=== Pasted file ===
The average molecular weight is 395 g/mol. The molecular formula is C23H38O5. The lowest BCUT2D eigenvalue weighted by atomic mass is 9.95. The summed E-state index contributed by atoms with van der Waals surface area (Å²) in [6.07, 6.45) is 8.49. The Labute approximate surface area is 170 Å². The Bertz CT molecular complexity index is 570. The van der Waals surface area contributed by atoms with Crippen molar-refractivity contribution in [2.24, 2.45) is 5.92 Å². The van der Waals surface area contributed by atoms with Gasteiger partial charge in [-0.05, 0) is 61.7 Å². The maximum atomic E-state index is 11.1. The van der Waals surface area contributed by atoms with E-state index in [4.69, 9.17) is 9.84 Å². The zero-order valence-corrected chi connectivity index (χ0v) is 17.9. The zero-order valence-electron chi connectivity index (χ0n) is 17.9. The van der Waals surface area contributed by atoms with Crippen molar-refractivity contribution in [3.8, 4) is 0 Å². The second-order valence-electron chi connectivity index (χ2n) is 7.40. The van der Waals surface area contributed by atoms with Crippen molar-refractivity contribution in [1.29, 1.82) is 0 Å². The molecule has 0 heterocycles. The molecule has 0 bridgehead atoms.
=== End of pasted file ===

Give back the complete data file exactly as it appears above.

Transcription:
The average molecular weight is 395 g/mol. The molecular formula is C23H38O5. The lowest BCUT2D eigenvalue weighted by atomic mass is 9.95. The summed E-state index contributed by atoms with van der Waals surface area (Å²) in [6.07, 6.45) is 8.49. The Labute approximate surface area is 170 Å². The Bertz CT molecular complexity index is 570. The van der Waals surface area contributed by atoms with Crippen molar-refractivity contribution in [2.24, 2.45) is 5.92 Å². The van der Waals surface area contributed by atoms with Gasteiger partial charge in [-0.05, 0) is 61.7 Å². The maximum atomic E-state index is 11.1. The van der Waals surface area contributed by atoms with E-state index in [4.69, 9.17) is 9.84 Å². The zero-order valence-corrected chi connectivity index (χ0v) is 17.9. The zero-order valence-electron chi connectivity index (χ0n) is 17.9. The van der Waals surface area contributed by atoms with Crippen molar-refractivity contribution in [3.8, 4) is 0 Å². The second-order valence-electron chi connectivity index (χ2n) is 7.40. The van der Waals surface area contributed by atoms with Crippen molar-refractivity contribution in [1.29, 1.82) is 0 Å². The molecule has 0 heterocycles. The molecule has 0 bridgehead atoms.